So you’ve enjoyed the excitement and celebrations for being accepted into an institution overseas to study, now,down to the logistics. What do you need to have in place to ensure that the transition to student life overseas goes as smooth as possible whilst also making sure that you’re being money smart? Here are BER’s top 6…
1. Travel Documentation – Passports/Visas
Make sure you have a passport that is valid, ideally, for the duration of your studies overseas so that you can avoid having to renew from a foreign country and paying any overseas surcharges. Depending on the time of year, passports can take weeks to process so if you don’t have one, best get your application in as soon as you have your place confirmed.
A visa may also be required for your study overseas and this will depend on which country you are heading to. Check your study destination’s embassy website in your home country for guidance on Student Visas.
2. Book your plane ticket
Book your ticket as soon as you know your dates. Try to time your flights for quieter days and times as this usually presents cheaper fare availability. It’s quite simple to do this, you can use a price comparison site like kayak.com.au, or skyscanner.net and set it so that you can see all the available fares in the month you want to travel. For long-haul flights it may be worth investing in a call to a specialist travel agent who knows how to make the best of special offers.
3. Apply for a Scholarship
At the time of writing, the Australian Government is investing over $300 million each year in international scholarships which, at any time, support around 5000 international students, researchers and professionals to study in Australia. You can find quite a comprehensive list of scholarship information at www.australiaawards.gov.au/.
There is also an abundance of scholarships funded by many private businesses with an interest in providing support, usually in the form of financial assistance towards the tuition fees and living expenses, or internships with the business, for promising individuals. (If you think you have the right smarts, you can try your hand at the BER Scholarship for 2018/19 which we will be launching soon. Stay in the loop and Subscribe to our newsletter to stay informed.)
4.Open a local bank account
Open a bank account in the destination country before you arrive wherever possible. In Australia, many banks allow accounts to be opened online ahead of when you step foot into the country e.g. CBA’s Everyday Account with Student Options. Doing this enables you to make your international money transfer ahead of your arrival and also enable you to access local currency once you’ve verified your identity in a branch. Doing this also gives you a chance to familiarise yourself with the chosen financial institution and do some armchair navigating to branches close to your study base.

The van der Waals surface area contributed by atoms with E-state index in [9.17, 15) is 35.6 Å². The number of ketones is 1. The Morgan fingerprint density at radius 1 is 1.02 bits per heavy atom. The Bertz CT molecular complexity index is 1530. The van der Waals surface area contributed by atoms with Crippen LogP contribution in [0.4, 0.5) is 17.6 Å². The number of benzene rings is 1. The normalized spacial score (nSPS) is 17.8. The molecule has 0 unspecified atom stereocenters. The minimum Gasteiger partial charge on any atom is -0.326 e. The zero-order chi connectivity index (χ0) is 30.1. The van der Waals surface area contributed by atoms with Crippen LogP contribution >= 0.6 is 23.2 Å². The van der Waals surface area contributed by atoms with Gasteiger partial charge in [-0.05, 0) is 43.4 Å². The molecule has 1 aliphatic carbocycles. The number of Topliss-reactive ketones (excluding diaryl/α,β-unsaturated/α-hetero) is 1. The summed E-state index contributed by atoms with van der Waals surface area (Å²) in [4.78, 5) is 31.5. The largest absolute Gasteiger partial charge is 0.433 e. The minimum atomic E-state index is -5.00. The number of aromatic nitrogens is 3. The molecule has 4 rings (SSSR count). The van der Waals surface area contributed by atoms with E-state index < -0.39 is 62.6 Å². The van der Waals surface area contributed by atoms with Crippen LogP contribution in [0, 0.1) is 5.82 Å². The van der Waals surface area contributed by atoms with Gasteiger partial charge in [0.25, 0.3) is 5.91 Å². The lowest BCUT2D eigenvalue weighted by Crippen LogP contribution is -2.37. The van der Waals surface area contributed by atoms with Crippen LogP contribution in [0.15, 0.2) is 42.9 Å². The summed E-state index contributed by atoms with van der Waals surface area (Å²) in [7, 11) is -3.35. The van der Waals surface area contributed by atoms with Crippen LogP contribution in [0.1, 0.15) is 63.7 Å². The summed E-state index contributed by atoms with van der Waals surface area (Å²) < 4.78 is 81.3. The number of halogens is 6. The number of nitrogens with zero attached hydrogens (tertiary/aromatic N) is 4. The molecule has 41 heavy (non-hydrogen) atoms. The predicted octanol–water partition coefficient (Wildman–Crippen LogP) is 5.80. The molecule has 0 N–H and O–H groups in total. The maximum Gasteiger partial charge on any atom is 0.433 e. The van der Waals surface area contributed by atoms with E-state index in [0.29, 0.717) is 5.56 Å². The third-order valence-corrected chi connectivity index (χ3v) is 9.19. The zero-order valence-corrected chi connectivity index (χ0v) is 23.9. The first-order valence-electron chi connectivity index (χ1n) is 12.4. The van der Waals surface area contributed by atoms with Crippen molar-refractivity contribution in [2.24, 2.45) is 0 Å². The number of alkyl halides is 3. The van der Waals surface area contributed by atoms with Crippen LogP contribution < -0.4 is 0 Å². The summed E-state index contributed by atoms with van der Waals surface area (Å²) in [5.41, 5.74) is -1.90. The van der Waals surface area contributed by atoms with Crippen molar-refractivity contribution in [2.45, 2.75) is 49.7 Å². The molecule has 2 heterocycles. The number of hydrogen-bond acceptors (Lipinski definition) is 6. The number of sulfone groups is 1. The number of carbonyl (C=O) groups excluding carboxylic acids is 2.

5.Get your local currency sorted
Once you have set up a local bank account, you’re ready to transfer some funds across. Having your financials sorted before you arrive is a fantastic way to help you settle in quicker and more cheaply as using an ATM to withdraw from your home bank account may cost you dearly in fees and, typically, sub-optimal exchange rates.
By using a foreign exchange comparison website like BER, you can minimise on foreign exchange costs and fees. Our calculator will help you to determine which provider is offering the lowest fee and most favourable exchange rate. Once you’ve made your decision, get in touch with the selected provider and they will guide you through the process. By setting up a regular overseas payment with one of our partner FX providers, you can further optimise on the benefits by saving time on having to make regular transactions every semester.
For paying your tuition fees, you may require a specific amount for each payment and benefit from a fixed foreign currency amount regular payment that removes the exchange rate risk.
6. Check if you need Health Insurance
If you need to visit a doctor or stay in hospital while you are overseas you could find yourself responsible for the full cost of any treatment, which can be very expensive. Students in Australia who hold a temporary student visa may be required, as a visa condition, to take out Overseas Student Health Cover (OSHC). Check on your destination government’s website.
Currency rates were extremely volatile last week as the coronavirus situation worsened day by day with various countries implementing ever-tougher measures to stop the spread of the disease.
Last update: 23 Mar, 2020
This week the US Dollar was touching three-year highs when valued against a basket of major currencies. The greenback’s traditional role as one of the safe-haven currencies is helped by a domestic economy that is largely immune to the threats of the coronavirus.
Last update: 22 Feb, 2020
The strong start to the year for “risk-on” currencies is already a distant memory.
Posted: 3 Feb, 2020